1. Math.random(): return a random number from 0 to 1.
  2. Math.max( , , )
  3. Math.min( , , )
  4. Math.pow(n, power)

Three kinds of quotes

  1. ""
  2. ''
  3. ``

(1) able to embed expressions in the string with ${…}

(2) able to support multiple line quotes

(3) able to support "template function" by using func`string` (rarely used)

1. \n means next line

  1. They all start with \, which is also called escape character
  2. backslash \ serves for the correct reading of the string by JavaScript, then disappears. The in-memory string has no \.
list
  1. quotes: in order not to become the string (but if the choice of the quote character is not the same, it can be used safely.)
  2. unicode: special symbols
  3. the backlash in the string: \\ (if there is only one, the engine would just ignore it.)
  1. str.length (not str.length(), it is a property not a function)
  2. example
\n counts as a single character
  1. The first character starts from 0 position
there are five, start from 0 to 4

2. an alternative: charAt()

3. if there is no position, it would return undefined for str[]

  1. you can't replace the old string of the variable with new one using normal way

2. you can only create a new one and assign it to the old one and the old one would be replaced

"....".toLowerCase()

“….”.toUpperCase()

  1. “….”[0].toLowerCase()
  2. e.g., alert( ‘Interface’[0].toLowerCase() ); // ‘i’
  1. str.indexOf(‘……’)
  2. in which position the substring is found, and return the order of the position
  3. return -1 if it can't be found
  4. It will start from the 0
  5. the case matters
  1. advanced functionality of part 1
  2. str.indexOf(‘……’, order)
  3. looking for the occurence other than the first
  1. finding all occerences
method 1: algorithm 1
method 2: algorithm 2
method 3: searches from the end of a string to its beginning.
  1. NOT number converts the number to a 32-bit integer
  2. for 32-bit integers ~n equals -(n+1).
  1. pratical use of the searching: indexOf in the “if” test, to alert if we found one
doesn’t work
works now but a bit ugly
best way to shorten the check by using bitwise not

(1) the test if ( ~str.indexOf("...") ) is truthy only if the result of indexOf is not -1.

(2) it's not recommended to use in this kind of unobvious way, but it is widely used in the old code.

(3) if (~str.indexOf(...)) reads as “if found”.

  1. way better than the method of part 4
  2. "......".includes(...)
  3. returns true/false
  1. advanced functionality of part 5
  2. “……”.includes(…, order)
  3. true/false for the position to start searching from
  1. memorizing this method would be enough
  2. Returns the part of the string from start to (but not including) end
  3. str.slice(start [, end])

4. If there is no second argument, then slice goes till the end of the string:

5. Negative values for start/end are also possible. They mean the position is counted from the string end:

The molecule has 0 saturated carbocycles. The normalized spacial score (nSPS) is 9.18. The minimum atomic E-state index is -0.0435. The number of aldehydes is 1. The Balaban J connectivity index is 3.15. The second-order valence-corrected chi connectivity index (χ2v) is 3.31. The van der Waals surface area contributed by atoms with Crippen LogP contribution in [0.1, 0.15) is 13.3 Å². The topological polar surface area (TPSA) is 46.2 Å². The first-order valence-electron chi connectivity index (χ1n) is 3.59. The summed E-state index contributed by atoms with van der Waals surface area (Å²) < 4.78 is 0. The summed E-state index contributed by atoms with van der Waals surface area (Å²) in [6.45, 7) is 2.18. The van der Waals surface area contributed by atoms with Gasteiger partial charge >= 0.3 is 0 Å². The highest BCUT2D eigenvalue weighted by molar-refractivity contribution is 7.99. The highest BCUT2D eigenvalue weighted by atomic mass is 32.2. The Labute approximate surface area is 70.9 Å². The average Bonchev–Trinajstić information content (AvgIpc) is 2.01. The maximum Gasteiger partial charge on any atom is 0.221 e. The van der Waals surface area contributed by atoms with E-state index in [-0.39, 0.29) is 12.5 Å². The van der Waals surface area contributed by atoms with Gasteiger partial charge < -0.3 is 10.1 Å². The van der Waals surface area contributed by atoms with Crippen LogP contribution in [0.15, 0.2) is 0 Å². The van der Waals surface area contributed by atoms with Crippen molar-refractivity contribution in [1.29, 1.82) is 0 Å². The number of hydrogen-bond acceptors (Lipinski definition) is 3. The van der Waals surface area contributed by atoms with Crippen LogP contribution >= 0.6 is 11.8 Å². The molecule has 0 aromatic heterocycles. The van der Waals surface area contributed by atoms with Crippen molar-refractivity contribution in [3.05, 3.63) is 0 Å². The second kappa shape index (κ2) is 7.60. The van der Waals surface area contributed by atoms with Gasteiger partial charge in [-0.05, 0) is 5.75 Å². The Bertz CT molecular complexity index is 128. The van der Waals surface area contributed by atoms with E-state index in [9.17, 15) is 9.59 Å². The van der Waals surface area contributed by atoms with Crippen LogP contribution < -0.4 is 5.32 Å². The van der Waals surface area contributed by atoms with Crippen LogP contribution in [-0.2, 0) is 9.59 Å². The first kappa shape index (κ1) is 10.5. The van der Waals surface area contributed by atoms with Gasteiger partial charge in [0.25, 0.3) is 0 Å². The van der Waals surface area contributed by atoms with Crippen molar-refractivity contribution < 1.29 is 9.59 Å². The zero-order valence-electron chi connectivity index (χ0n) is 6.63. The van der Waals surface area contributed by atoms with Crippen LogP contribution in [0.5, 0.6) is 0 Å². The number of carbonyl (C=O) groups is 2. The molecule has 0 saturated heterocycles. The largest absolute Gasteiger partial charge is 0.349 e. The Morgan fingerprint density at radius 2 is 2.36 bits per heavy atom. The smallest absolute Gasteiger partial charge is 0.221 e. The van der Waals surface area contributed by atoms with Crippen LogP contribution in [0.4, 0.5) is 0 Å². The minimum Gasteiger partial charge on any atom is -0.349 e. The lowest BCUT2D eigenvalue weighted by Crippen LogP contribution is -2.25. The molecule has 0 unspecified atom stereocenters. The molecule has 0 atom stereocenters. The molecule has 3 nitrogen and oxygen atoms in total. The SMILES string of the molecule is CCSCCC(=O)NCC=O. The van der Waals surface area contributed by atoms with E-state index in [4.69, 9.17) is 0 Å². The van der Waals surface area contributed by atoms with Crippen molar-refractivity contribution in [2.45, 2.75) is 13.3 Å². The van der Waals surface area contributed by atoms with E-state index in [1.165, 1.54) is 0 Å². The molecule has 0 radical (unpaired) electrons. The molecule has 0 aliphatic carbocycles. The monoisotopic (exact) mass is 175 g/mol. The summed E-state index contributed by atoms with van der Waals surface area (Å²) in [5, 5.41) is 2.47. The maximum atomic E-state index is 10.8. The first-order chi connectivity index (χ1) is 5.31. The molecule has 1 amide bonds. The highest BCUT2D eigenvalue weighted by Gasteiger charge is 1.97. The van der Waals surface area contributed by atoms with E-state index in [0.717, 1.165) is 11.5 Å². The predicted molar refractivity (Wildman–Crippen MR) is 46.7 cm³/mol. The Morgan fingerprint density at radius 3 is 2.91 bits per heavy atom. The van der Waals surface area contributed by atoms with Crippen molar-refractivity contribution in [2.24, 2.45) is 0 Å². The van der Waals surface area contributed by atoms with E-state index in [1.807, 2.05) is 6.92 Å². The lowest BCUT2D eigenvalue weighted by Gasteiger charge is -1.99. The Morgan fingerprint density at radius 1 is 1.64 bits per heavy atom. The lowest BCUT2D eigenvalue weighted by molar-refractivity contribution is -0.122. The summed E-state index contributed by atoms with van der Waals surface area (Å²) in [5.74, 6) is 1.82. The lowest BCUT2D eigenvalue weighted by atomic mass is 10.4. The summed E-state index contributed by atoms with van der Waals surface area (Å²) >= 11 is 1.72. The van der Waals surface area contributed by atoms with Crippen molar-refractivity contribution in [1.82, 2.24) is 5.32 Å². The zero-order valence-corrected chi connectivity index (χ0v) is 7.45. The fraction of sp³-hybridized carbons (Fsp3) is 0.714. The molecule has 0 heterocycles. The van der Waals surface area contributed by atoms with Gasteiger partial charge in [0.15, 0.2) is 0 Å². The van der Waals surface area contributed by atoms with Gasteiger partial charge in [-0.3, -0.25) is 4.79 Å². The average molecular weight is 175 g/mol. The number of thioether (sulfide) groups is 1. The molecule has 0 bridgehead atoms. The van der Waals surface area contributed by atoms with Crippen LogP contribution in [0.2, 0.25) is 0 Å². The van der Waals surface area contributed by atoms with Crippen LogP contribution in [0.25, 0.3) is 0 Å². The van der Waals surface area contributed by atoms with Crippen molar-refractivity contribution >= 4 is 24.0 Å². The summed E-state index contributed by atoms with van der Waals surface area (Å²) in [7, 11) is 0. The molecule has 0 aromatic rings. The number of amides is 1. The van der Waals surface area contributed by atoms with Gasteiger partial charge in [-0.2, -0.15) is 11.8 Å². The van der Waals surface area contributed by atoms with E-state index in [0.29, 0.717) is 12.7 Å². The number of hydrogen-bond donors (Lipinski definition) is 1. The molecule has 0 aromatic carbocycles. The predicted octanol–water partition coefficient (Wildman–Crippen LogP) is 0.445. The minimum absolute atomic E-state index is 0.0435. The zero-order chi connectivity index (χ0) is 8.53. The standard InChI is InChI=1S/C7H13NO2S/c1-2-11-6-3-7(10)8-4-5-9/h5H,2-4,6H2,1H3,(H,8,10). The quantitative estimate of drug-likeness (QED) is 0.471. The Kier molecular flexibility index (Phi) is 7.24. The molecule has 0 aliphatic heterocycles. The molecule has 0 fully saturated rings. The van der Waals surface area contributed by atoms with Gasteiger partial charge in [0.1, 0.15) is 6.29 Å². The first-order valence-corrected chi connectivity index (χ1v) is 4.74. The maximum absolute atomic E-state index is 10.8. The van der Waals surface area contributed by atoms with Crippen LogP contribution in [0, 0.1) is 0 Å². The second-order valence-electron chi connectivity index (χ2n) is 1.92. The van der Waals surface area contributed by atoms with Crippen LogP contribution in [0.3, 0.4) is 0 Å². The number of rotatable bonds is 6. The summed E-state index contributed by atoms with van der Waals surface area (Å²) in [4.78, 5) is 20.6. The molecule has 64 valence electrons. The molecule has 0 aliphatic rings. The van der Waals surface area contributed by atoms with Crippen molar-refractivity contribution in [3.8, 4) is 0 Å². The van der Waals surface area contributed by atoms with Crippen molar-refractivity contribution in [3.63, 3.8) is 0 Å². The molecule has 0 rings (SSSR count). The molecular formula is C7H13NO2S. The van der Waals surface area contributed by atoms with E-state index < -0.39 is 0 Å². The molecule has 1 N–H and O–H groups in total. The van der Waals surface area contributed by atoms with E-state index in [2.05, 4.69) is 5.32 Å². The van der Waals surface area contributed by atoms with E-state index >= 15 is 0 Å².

6. The specified order of the interval must be arranged from front to back

  1. str.substring(start [, end])
  2. Returns the part of the string between start and end(not included), which is almost the same as slice
  3. it allows start to be greater than end. (the arrangement of order isn't restricted, the reversed is still the same as the non-reserved one)

3. Negative arguments are (unlike slice) not supported, they are treated as 0.

  1. str.substr(start [, length])
  2. Returns the part of the string from start, with the given lengthinstead of the ending position

3. The first argument may be negative, to count from the end

  1. character-by-character: A lowercase letter is always greater than the uppercase:
  2. word comparison: Letters with diacritical marks are “out of order”
  1. Each character has a corresponding numeric code, and it is allowed to get the code of the character back
  2. str.codePointAt(pos)

(1) different case letters have different codes

3. String.fromCodePoint(code)

(1) We can also add Unicode characters by their codes using \u followed by the hex code:

  1. due to its nature, the algorithm for string comparison would be more complex.
  2. the solution: ‘.......’.localeCompare(‘.......’)

(1) a special method to compare strings in different languages, following their rules.

  • Returns a negative number if str is less than str2.
  • Returns a positive number if str is greater than str2.
  • Returns 0 if they are equivalent.

#

order (4): Introduction to the blockchain technology by Ethereum, developer perspective

Fundamental topics

  • Blocks — The way transactions are batched to ensure state is synchronised across all actors#
  • The Ethereum Virtual Machine (EVM) — The EVM handles all the computation on the Ethereum network#
  • Gas — Computational power required to process transactions, paid for in ETH by transaction senders#
  • Nodes and clients — The individuals participating in the network and the software they run to verify transactions#
  • Networks — Implementations of Ethereum including test networks
  • Block explorers — A way to read data about transactions, accounts, blocks and the network
  • Mining — The way transactions are processed and blocks are created

###The four parts with # are completed. In the beginning, I thought there is no need for reorganize the learning by writing them down, but now I think it's necessary to do so. I would move to the beginning and redo them again, but just for the topics that are exclusively for Ethereum. There are some key but complex concepts that I have much more to work on.

For the parts I haven't completely grasped, it's better to find more realted materials.###

#

Taiwanese. Male. Ximena is my daughter(future). Capable of self-taught anything (a bit overconfidence). Face the ordeal of listening to the sage on the stage.

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Ximena Han

Ximena Han

Taiwanese. Male. Ximena is my daughter(future). Capable of self-taught anything (a bit overconfidence). Face the ordeal of listening to the sage on the stage.